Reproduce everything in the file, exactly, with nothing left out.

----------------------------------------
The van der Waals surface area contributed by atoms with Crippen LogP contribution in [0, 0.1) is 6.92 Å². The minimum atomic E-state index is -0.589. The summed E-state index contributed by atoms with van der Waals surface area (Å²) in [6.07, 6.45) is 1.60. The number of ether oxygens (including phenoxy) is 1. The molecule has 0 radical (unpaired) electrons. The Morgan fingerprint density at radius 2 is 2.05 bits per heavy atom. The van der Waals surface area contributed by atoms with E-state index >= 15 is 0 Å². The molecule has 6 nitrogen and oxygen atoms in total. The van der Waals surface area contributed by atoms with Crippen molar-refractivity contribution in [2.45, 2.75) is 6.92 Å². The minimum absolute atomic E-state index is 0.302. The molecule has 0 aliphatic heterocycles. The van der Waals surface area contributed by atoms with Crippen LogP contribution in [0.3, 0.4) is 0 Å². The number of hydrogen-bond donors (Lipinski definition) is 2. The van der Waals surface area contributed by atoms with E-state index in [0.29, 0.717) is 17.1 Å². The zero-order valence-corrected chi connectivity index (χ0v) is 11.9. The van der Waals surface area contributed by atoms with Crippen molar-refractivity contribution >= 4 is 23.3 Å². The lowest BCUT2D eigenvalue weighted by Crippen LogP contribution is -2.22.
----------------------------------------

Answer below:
The van der Waals surface area contributed by atoms with Crippen LogP contribution in [0, 0.1) is 6.92 Å². The minimum atomic E-state index is -0.589. The summed E-state index contributed by atoms with van der Waals surface area (Å²) in [6.07, 6.45) is 1.60. The number of ether oxygens (including phenoxy) is 1. The molecule has 0 radical (unpaired) electrons. The Morgan fingerprint density at radius 2 is 2.05 bits per heavy atom. The van der Waals surface area contributed by atoms with E-state index >= 15 is 0 Å². The molecule has 6 nitrogen and oxygen atoms in total. The van der Waals surface area contributed by atoms with Crippen molar-refractivity contribution in [2.45, 2.75) is 6.92 Å². The minimum absolute atomic E-state index is 0.302. The molecule has 0 aliphatic heterocycles. The van der Waals surface area contributed by atoms with Crippen LogP contribution in [0.3, 0.4) is 0 Å². The number of hydrogen-bond donors (Lipinski definition) is 2. The van der Waals surface area contributed by atoms with E-state index in [0.29, 0.717) is 17.1 Å². The zero-order valence-corrected chi connectivity index (χ0v) is 11.9. The van der Waals surface area contributed by atoms with Crippen molar-refractivity contribution >= 4 is 23.3 Å². The lowest BCUT2D eigenvalue weighted by Crippen LogP contribution is -2.22.